Mercury

Mercury

Mercury is extremely poisonous. Short-term or long-term exposures to mercury can lead to serious health problems, including death. Human exposure to mercury occurs primarily from breathing contaminated air. Mercury is also readily absorbed through the gastrointestinal tract and through the skin. Even though symptoms do not appear, serious damage can be done to the human body. The effect on the body by mercury is cumulative and not readily reversible. Never use a vacuum cleaner to clean up a mercury spill. Children and pregnant women should not be exposed to mercury. In the case of a large mercury spill, all occupants should evacuate the area.

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Mercury can often be found around the home and business in thermometers, thermostats, and fluorescent lamps. If there is an accidental release of mercury, there are safe practices that can be utilized while handling and disposing of small amounts (less than 1 teaspoon) of liquid mercury. If there is a larger spill of mercury, professional assistance will be needed to cleanup the material. Large spills of mercury can be life threatening and should be handled by professionals as quickly as possible to limit exposure.

Handling Mercury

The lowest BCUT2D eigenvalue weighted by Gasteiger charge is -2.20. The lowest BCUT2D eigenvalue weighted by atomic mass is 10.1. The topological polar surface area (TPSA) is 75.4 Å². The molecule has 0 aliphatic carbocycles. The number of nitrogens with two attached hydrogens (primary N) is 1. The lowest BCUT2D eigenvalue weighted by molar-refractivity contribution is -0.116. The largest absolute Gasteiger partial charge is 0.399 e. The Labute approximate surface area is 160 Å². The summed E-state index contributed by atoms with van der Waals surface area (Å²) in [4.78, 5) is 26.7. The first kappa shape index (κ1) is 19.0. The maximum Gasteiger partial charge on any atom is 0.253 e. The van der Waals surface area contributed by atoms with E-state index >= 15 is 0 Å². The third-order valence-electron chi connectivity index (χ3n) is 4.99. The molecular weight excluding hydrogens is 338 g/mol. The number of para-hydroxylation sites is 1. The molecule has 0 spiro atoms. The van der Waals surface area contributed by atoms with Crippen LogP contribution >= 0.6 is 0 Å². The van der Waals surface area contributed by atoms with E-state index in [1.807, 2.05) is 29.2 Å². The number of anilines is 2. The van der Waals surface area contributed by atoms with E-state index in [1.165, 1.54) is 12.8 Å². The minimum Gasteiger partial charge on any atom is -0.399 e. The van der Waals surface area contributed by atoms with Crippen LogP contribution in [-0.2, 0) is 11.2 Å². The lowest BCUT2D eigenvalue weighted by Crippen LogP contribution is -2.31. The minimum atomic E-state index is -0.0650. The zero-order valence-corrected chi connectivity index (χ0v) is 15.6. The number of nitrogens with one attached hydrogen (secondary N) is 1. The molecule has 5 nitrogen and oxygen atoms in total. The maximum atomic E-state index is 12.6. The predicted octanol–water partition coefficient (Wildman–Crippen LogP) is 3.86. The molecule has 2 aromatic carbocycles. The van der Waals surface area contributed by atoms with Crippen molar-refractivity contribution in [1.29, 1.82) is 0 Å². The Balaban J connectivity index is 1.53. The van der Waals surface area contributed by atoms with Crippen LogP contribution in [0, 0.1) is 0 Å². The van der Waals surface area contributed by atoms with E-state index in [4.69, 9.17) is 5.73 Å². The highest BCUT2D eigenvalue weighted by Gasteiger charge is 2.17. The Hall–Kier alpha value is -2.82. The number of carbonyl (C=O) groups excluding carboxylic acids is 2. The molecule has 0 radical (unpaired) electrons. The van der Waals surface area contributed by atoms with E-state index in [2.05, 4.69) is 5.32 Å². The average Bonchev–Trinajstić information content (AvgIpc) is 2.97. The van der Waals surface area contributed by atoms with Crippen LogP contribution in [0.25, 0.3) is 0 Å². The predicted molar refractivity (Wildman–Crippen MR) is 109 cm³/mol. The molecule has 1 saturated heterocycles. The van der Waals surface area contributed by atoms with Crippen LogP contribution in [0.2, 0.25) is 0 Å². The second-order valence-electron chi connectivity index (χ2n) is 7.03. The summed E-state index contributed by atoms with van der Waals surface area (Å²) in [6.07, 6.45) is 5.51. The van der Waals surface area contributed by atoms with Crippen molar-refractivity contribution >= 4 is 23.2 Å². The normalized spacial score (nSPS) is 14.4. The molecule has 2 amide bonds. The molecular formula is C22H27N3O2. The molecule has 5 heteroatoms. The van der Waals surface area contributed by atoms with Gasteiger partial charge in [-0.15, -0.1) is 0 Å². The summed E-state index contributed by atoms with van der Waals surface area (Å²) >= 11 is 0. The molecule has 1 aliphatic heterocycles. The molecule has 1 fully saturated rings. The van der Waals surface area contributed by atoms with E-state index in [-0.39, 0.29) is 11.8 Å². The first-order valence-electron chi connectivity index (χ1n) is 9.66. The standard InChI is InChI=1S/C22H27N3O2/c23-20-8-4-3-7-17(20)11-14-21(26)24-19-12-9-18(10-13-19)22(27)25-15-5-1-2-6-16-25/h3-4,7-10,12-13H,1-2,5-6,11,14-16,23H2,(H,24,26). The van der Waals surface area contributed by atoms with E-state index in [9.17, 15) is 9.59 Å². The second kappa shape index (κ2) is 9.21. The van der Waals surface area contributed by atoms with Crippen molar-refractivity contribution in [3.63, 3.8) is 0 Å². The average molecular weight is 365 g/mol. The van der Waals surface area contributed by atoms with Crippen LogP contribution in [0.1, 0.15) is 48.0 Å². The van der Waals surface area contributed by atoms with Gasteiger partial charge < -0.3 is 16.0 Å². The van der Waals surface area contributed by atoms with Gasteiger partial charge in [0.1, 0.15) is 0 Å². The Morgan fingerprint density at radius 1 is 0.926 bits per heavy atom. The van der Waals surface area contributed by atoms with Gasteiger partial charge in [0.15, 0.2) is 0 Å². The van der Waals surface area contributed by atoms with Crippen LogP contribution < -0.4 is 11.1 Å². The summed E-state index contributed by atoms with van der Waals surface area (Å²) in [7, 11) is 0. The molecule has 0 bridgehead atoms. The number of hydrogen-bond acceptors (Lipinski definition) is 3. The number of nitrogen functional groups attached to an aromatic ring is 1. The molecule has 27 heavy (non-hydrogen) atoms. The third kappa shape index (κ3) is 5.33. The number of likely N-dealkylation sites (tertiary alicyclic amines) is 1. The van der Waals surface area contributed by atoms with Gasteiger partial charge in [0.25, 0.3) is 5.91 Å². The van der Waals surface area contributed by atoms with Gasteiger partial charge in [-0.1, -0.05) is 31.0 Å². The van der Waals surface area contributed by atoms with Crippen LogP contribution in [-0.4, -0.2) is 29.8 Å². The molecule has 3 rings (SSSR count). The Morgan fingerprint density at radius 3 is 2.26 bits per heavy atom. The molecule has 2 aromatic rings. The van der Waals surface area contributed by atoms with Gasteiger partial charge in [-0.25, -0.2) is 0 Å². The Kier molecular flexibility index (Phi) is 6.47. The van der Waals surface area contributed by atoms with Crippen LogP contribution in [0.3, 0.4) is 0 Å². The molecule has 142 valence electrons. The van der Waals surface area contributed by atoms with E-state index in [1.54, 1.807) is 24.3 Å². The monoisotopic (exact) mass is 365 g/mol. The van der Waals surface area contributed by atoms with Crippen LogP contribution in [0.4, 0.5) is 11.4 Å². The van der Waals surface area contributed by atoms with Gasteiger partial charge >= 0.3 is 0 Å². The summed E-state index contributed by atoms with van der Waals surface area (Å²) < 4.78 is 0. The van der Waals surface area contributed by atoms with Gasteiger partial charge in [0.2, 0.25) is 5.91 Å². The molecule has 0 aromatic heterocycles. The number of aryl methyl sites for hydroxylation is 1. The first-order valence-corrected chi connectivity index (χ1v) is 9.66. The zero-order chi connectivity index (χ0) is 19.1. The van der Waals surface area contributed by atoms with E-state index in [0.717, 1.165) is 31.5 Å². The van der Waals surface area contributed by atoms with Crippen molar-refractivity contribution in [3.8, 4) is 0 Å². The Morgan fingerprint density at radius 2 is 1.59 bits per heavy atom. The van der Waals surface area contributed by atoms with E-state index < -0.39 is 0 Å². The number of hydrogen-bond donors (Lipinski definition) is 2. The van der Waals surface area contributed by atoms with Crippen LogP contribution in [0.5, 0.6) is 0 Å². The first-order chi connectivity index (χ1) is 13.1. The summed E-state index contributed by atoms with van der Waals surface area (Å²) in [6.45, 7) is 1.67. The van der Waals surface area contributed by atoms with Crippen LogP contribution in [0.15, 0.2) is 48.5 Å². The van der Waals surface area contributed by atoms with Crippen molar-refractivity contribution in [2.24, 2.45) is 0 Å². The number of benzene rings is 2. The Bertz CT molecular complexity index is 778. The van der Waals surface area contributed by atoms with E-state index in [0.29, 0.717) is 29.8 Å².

If mercury escapes into the environment there are several things that should be done to ensure safety and proper cleanup. Remove all jewelry, especially gold because mercury readily combines with gold . Handle the mercury carefully. Wear rubber gloves and scoop the mercury onto a sheet of paper or suck it up with an eyedropper. Place the mercury in a medicine vial or similar airtight container. The scoop, paper or eyedropper should also be bagged and disposed properly. Ventilate the room to the outside and close off the rest of the home or building. Use fans for a minimum of one hour to speed the ventilation. Do not simply throw the mercury away. Seek information from Mississippi Department of Environmental Quality at 601/961-5171 on the proper disposal of mercury.

Keep any objects containing mercury out of the reach of children. Children found to be playing with liquid mercury or broken fluorescent lamps should be referred to a physician or poison control center immediately. Mercury contaminated gold jewelry must be taken to a jeweler to have them professionally cleaned. While handling mercury, or any other hazardous substance, one should always wear protective gloves. If mercury comes in contact with the skin, wash the area(s) thoroughly and immediately with soap and warm water. A physician or the poison control center should be immediately contacted if it is believed that mercury has been absorbed through the skin or mercury vapor has been inhaled.

This information was developed in part by the Louisiana Department of Environmental Quality.